AQA A Level Biology复习笔记4.4.2 Maths Skill: Using Logarithms When Investigating Bacteria

Maths Skill: Using Logarithms When Investigating Bacteria


  • Bacterial colonies can grow at rapid rates when in culture with very large numbers of bacteria produced within hours
  • Dealing with the experimental data relating to large numbers of bacteria can be difficult when using traditional linear scales
    • There is a wide range of very small and very large numbers
    • This makes it hard to work out a suitable scale for the axes of graphs


  • Logarithmic scales can be very useful when investigating bacteria

Using logarithms to deal with orders of magnitude

  • Logarithmic scales allow for a wide range of values to be displayed on a single graph
  • For example, yeast cells were grown in culture over several hours. The number of cells increased very rapidly from the original number of cells present
  • The results from the experiment are shown in the graph below, using a log scale
    • The number of yeast cells present at each time interval was converted to a logarithm before being plotted on the graph
    • The log scale is easily identifiable as there are not equal intervals between the numbers on the y-axis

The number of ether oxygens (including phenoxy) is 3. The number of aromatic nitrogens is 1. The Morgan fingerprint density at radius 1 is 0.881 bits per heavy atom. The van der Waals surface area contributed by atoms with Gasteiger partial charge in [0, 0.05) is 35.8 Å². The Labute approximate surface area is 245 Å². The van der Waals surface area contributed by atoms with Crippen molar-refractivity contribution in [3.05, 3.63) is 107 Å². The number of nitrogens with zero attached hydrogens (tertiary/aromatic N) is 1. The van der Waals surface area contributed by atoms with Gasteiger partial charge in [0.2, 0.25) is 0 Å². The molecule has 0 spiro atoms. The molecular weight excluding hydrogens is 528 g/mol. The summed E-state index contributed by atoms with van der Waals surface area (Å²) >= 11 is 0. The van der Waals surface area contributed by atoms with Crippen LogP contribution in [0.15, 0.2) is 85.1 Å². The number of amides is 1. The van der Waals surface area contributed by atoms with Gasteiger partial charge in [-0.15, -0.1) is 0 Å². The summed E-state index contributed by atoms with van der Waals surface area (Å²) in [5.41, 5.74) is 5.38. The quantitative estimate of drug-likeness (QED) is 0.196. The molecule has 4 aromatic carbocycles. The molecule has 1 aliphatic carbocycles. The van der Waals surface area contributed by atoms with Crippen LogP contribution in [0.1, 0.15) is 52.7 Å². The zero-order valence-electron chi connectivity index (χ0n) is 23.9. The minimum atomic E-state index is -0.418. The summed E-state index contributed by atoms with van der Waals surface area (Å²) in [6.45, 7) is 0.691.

• The wide range of cell numbers fit easily onto the same scale



Image showing the number of yeast cells grown in culture over 10 hours, using a logarithmic scale


  • The pH scale is logarithmic
    • The concentration of hydrogen ions varies massively between each pH level



Image showing the range of hydrogen ion concentrations within the pH scale

Exam Tip

You won’t be expected to convert values into logarithms or create a log scale graph in the exam. Instead you might be asked to interpret results that use logarithmic scales or explain the benefit of using one! Remember that graphs with a logarithmic scale have uneven intervals between values on one or more axes.